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laser_jock99

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Everything posted by laser_jock99

  1. I wouldn't go as far as 'expert'! I have certainly fettled these things to try and get the best performance. There is a bit of fun/sense of acheivement to be had from modding scopes - but there is also a slight chance the main mirror is a complete lemon and you won't get anywhere with it. At the end of the day though these are 'budget' scopes and I would set my expectations accordingly.
  2. Free to me- one of our subsidary companies is an engineering shop. I cashed in a few favours!
  3. Quite right. I'd avoid the 'leveling bolts' approach. So many times we see good solid piers sunk into x tonnes of concrete- only to have the entire scope balanced on some M12 studding!!!!! Another issue to be aware of with wider brake discs is the possibilty of the scope clashing with mount. This could become apparent when pointing the scope close to vertical. A better solution is to get a local machine shop to make a custom, drop in puck for your steel tube. A drawing I made for the puck.
  4. I remember Hale Bopp well. Best comet I've seen. Wouldn't mind another like it!! My best shot- 300mm lens, Kodakchrome 400 film & homemade tracking mount.
  5. ....and still relevant! And my pier is still there!!!
  6. Nice image and great town- love Cartegena!
  7. Do the rain detectors detect snow? I left my gear going once and came back outside to a near blizzard!
  8. Stack of five, three minute exposures- trees don't stack well!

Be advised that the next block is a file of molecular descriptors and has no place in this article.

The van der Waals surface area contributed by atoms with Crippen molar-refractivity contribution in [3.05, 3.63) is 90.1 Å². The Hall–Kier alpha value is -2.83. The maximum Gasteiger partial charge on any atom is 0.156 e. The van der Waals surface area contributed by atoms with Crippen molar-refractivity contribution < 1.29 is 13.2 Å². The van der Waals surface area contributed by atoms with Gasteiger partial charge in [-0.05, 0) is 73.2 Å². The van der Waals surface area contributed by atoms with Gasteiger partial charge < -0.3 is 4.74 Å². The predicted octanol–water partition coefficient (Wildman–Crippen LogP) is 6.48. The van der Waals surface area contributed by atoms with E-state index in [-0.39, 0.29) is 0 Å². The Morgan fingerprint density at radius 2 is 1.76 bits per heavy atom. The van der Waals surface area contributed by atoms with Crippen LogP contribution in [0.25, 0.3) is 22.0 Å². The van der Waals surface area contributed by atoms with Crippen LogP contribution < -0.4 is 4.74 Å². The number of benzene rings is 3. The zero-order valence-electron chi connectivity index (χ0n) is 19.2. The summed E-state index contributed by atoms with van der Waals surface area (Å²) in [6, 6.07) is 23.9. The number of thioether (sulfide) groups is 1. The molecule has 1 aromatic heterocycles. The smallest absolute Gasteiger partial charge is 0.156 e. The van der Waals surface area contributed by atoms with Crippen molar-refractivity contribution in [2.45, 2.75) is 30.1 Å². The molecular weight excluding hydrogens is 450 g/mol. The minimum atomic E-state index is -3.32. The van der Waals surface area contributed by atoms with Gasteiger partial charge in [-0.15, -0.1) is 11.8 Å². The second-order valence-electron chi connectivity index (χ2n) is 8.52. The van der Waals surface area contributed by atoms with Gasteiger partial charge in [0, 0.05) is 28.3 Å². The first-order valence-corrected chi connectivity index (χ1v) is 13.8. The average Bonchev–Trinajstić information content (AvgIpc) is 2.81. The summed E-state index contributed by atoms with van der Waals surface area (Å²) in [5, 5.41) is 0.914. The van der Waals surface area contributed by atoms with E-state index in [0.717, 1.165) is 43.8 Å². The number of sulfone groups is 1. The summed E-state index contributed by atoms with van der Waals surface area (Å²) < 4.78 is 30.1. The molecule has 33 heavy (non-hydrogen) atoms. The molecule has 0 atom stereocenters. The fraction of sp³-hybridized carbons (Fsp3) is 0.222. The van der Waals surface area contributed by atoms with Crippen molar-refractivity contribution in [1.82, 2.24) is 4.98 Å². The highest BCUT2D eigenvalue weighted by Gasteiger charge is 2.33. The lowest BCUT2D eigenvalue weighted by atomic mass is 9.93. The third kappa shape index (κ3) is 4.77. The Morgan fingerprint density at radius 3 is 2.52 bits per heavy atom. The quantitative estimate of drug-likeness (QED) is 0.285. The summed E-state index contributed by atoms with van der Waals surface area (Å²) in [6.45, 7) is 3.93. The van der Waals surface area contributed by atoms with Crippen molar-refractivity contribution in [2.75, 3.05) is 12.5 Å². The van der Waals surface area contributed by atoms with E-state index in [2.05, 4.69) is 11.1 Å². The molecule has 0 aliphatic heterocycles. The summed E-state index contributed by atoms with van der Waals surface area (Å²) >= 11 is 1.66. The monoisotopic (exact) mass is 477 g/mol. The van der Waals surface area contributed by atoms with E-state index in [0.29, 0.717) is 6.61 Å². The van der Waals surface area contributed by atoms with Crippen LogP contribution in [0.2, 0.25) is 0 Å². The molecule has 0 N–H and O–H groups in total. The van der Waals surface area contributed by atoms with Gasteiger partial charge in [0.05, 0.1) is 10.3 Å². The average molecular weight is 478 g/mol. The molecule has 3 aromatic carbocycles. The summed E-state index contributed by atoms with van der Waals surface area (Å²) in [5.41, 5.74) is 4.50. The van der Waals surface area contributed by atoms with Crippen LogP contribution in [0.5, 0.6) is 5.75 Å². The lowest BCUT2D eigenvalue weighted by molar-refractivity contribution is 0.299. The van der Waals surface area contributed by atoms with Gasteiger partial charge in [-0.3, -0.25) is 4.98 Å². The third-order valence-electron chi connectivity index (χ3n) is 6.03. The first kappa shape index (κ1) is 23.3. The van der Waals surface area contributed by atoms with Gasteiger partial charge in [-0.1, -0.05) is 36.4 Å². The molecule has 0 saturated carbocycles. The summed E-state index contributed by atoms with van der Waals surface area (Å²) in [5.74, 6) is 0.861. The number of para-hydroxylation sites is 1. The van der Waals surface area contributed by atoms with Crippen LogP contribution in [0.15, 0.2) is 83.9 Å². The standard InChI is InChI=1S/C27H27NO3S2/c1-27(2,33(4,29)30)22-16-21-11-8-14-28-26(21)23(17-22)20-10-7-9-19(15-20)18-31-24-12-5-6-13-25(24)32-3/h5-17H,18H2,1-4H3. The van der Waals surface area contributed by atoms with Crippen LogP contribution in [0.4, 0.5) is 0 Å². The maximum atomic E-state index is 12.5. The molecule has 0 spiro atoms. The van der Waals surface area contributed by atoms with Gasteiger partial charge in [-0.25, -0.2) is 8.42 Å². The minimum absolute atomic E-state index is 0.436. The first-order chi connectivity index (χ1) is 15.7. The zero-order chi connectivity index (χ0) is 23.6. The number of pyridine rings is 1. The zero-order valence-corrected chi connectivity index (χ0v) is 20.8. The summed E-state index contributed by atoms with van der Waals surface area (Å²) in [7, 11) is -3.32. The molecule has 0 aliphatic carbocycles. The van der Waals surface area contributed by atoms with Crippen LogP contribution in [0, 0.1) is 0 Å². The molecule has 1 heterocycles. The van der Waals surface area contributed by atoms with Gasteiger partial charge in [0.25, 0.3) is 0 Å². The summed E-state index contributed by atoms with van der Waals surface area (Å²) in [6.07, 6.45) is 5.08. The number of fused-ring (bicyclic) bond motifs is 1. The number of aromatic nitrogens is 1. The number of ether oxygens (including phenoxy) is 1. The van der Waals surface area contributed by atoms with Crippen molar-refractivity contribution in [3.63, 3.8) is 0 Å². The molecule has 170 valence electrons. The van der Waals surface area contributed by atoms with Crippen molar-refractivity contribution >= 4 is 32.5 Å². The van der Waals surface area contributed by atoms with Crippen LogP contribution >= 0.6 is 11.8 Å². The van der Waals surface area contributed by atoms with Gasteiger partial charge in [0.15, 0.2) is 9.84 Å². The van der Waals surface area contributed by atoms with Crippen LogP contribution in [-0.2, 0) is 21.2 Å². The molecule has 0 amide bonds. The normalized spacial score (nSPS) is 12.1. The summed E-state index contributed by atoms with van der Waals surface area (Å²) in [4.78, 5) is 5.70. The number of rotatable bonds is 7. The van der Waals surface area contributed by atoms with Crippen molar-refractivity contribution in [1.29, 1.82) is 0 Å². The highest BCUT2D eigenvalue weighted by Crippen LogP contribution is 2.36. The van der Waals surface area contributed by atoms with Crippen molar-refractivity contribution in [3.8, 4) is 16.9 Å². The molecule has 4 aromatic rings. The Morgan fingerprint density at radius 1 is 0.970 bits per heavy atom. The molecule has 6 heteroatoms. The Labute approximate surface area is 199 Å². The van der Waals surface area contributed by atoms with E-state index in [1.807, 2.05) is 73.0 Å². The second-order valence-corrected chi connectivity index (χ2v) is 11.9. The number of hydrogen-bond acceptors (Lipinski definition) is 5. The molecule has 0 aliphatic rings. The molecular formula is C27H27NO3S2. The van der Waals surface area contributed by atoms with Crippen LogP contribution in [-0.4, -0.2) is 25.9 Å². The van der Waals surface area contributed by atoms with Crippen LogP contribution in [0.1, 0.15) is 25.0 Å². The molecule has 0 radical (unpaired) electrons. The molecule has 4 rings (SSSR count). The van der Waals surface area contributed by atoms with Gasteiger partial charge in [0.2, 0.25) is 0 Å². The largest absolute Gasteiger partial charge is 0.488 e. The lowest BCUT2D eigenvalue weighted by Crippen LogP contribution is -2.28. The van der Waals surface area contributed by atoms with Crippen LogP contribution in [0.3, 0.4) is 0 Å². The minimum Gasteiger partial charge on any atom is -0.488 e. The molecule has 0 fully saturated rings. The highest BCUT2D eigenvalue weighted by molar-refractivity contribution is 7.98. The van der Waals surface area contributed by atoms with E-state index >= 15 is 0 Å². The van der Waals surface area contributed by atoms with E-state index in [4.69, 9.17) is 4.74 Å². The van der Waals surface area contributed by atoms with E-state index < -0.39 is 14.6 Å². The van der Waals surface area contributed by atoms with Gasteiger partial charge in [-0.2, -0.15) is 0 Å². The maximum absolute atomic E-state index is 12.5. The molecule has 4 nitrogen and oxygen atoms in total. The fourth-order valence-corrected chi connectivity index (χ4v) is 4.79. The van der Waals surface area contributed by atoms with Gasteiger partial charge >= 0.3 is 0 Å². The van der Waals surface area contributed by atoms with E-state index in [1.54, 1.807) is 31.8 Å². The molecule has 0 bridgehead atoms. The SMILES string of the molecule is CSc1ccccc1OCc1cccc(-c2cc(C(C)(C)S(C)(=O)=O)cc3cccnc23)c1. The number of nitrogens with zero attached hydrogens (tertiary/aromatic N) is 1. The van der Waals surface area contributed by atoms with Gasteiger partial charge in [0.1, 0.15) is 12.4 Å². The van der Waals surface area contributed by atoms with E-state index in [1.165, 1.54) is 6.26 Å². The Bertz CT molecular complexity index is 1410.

9. ....four years ago today (according to Facebook!).
  10. Worth a look if you haven't seen it already.
  11. Here's a picture of my 6" F4 scope on the outside pier. The 80mm refractor is the guide scope (or an alternative imager). Note though how I use a top & bottom dovetail bar for extra stability. You will also notice they are 2x longer than supplied dovetail bars- this is important to reduce tube flexure in the Newt's steel tube. If you can get Lossmandy type long dovetail bars- use those. Much stiffer than Skywatcher type. The 6" F4 optical tube assembly is quite cheap- but I found it requires a bit more investment to get the best out of it.
  12. Working at F4 isn't too trying- F2.9 is a different ball game. Only go down that avenue if you like being told 'it can't be done'! I have bunch of F4 Newtonians and use the 0.73x Coma Corrector on all of them at times. So the 12" F2.9 scope is interesting.....M51 in just 140 seconds.
  13. These fast Newts are 'interesting' scopes and capable of good results but probably not 'out of the box'. Be prepared to modify & fettle the scope to get the best results. A good laser collimator is a must and these are not cheap. A good coma corrector is also required for best results. Think about the following mods- stronger primary collimation springs, longer top & bottom dovetail bars. Be prepared to re-check the focus and collimation of the scope as it cools during a session- at F4 small changes in teperature can have big effects in the focus position with metal tube Newts. Now- if you're a complete nutter add one of these 0.73x coma corrector reducers to your scope to make it F2.9! NGC7000 in 159 seconds with a 6" F2.9 Newtonian
  14. Sharper- but colour balance looks a bit on the green/yellow side to me?
  15. Avoid the water based, acrylic type 'wood preservers' at all costs.
  16. Nice - wonder what F ratio?
  17. Don't remember if it was the exact same display- but here's some Aurora images from Warwickshire in the 1990's
  18. They probably can't turn the street lights off at night. The generation 'system' needs a 'load'.............
  19. Submitted my observations. One or two less than last year on both sites. Are my eyse getting worse with age or is Light Pollution increasing...........?
  20. REMINDER- don't forget to remember the phase of moon. All too easilly forgoten in the excitment of booking a holiday........
  21. I only use DSLR's at the moment. With a DSLR you have a rectangular imaging area superimposed over an imaging circle. The trick is to get the pick off prism in the area of the long side of the DSL image rectangle so it doesn't intrude into the imaging area.
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